New Times,
New Thinking.

Nusrat Ghani puts a weakened Downing Street under further pressure

Whatever the result of Sue Gray’s inquiry, it won’t re-establish Boris Johnson’s dominance over the cabinet and the parliamentary Conservative Party.

By Stephen Bush

The government faces another inquiry after Boris Johnson bowed to pressure from within his cabinet and the parliamentary party to investigate Nusrat Ghani’s claims that she was told that her sacking as a junior minister was a result of her Muslim faith. Mark Spencer, the Chief Whip, has identified himself as the whip in question and has denied the allegations.

It would be simplistic to see the fact that Sajid Javid and Nadhim Zahawi both opted to speak out yesterday about the allegations solely as a result of the Prime Minister’s political weakness. Javid in particular has consistently been willing to assert himself on this issue: he used his 2019 leadership bid to bounce the rest of the contenders into holding the Swaran Singh inquiry into Islamophobia in the Conservative Party, and still regards the issue as unfinished business.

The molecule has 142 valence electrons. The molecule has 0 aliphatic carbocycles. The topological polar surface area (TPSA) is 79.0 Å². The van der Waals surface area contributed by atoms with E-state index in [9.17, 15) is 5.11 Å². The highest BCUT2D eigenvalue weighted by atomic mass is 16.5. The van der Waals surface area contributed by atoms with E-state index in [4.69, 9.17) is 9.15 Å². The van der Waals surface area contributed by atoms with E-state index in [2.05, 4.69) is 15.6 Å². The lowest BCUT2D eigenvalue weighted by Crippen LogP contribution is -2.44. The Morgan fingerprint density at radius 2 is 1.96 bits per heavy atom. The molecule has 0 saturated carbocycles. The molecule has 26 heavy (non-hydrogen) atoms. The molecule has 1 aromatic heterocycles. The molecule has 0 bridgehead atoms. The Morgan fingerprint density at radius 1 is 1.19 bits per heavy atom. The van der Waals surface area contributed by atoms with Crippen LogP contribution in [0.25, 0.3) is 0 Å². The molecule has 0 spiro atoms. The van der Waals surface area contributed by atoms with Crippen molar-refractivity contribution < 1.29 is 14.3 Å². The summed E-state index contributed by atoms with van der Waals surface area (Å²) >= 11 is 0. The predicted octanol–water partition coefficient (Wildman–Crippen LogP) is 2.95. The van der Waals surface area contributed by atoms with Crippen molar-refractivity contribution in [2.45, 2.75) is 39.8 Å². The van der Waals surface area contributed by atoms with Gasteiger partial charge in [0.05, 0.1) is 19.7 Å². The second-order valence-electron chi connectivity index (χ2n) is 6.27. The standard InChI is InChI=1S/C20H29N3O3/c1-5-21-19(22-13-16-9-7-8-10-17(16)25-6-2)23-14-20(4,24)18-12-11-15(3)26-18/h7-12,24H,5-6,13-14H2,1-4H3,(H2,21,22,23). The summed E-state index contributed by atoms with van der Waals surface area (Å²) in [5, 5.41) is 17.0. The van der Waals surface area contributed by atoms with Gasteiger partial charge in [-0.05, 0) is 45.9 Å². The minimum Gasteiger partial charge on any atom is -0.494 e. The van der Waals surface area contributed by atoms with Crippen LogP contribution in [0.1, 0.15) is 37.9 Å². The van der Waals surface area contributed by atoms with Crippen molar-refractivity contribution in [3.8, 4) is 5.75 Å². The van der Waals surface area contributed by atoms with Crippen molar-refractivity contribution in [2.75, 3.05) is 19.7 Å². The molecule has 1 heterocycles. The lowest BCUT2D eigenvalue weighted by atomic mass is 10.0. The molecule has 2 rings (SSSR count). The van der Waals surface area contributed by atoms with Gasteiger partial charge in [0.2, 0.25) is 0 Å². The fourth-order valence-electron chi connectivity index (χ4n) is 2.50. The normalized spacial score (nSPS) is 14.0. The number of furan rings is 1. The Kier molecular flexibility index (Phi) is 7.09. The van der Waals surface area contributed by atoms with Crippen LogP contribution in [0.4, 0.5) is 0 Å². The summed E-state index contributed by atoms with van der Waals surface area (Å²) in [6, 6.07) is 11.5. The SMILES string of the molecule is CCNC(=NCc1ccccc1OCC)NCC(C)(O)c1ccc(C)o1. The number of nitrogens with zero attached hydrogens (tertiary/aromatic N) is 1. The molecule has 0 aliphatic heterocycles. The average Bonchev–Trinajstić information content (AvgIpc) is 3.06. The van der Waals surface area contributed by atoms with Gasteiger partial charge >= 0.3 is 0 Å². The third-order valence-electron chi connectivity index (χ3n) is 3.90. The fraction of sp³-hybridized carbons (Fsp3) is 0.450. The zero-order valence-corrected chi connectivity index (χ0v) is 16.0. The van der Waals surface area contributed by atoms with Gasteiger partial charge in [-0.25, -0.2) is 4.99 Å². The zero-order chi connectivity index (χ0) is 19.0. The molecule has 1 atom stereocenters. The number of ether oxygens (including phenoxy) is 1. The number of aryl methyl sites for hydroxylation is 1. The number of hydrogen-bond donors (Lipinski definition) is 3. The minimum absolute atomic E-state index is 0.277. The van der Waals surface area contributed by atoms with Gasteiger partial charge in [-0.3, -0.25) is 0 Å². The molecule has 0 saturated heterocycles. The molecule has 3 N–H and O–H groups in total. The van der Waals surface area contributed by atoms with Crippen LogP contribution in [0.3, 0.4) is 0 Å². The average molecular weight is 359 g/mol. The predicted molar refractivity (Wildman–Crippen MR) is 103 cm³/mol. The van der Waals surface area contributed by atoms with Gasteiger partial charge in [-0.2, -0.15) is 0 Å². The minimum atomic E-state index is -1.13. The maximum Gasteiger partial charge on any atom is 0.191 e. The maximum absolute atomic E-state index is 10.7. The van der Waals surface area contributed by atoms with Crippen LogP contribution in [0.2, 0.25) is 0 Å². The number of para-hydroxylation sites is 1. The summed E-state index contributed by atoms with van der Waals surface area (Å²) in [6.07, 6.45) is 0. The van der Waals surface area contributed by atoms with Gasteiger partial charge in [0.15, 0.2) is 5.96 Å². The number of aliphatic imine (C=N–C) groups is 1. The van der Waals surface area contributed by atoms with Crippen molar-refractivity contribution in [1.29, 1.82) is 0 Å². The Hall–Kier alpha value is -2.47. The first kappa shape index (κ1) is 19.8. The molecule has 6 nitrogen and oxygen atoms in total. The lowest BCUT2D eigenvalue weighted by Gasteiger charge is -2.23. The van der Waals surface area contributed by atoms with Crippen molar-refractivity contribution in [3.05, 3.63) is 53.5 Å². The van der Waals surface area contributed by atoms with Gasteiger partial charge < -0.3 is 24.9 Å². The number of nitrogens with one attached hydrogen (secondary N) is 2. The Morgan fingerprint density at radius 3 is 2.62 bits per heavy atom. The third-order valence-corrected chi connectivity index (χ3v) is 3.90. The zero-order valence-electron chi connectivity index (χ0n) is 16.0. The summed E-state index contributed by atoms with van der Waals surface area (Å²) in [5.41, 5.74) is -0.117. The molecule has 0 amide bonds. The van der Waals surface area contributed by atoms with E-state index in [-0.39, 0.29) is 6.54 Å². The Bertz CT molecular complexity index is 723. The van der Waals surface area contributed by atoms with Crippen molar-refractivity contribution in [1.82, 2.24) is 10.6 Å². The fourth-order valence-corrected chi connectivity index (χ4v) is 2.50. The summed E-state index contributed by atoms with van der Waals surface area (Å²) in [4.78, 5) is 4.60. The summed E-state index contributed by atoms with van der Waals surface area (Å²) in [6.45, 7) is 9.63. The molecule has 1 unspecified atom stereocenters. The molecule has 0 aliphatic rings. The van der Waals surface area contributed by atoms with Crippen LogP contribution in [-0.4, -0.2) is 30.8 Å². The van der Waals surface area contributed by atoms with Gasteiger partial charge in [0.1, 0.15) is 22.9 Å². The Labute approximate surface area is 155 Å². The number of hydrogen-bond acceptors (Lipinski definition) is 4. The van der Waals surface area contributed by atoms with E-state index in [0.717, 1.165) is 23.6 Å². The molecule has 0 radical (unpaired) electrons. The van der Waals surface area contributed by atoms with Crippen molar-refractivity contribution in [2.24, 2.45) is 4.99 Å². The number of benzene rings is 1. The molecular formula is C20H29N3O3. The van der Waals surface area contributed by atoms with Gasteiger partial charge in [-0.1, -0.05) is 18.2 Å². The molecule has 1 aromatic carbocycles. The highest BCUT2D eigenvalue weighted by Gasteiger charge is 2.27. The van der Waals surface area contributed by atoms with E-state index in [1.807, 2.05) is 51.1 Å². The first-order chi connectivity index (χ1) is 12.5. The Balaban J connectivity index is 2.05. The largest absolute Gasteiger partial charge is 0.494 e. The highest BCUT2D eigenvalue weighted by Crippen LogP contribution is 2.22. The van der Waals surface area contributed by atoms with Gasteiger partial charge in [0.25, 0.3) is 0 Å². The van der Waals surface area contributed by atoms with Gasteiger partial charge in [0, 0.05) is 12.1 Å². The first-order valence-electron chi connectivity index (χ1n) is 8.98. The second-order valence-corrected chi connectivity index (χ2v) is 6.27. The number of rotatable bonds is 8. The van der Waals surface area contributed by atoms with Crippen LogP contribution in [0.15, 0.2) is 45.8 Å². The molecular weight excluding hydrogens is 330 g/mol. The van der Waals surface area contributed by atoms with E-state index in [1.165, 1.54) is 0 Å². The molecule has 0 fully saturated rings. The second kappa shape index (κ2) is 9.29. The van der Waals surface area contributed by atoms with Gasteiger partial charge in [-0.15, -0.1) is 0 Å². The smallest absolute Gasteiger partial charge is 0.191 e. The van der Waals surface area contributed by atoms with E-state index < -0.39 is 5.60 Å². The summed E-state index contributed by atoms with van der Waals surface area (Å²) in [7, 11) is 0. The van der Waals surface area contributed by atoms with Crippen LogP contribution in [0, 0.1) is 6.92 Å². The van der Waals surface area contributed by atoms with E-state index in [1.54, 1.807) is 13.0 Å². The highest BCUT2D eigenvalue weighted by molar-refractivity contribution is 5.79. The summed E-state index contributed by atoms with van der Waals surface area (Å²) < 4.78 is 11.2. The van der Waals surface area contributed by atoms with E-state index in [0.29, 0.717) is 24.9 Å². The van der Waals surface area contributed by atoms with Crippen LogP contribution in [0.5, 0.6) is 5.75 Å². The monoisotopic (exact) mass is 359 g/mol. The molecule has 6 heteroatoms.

But it is nonetheless true that one reason why the Cabinet Office will be tasked with looking into the allegations is that Johnson’s Downing Street is too weak to resist almost any form of cabinet pressure right now. As rows continue to circle about the government’s planned tax rises and the rising cost of living, even if by some miracle Sue Gray’s report does draw a line under “partygate”, the one thing it won’t do is re-establish Johnson’s dominance over the cabinet and the parliamentary party.

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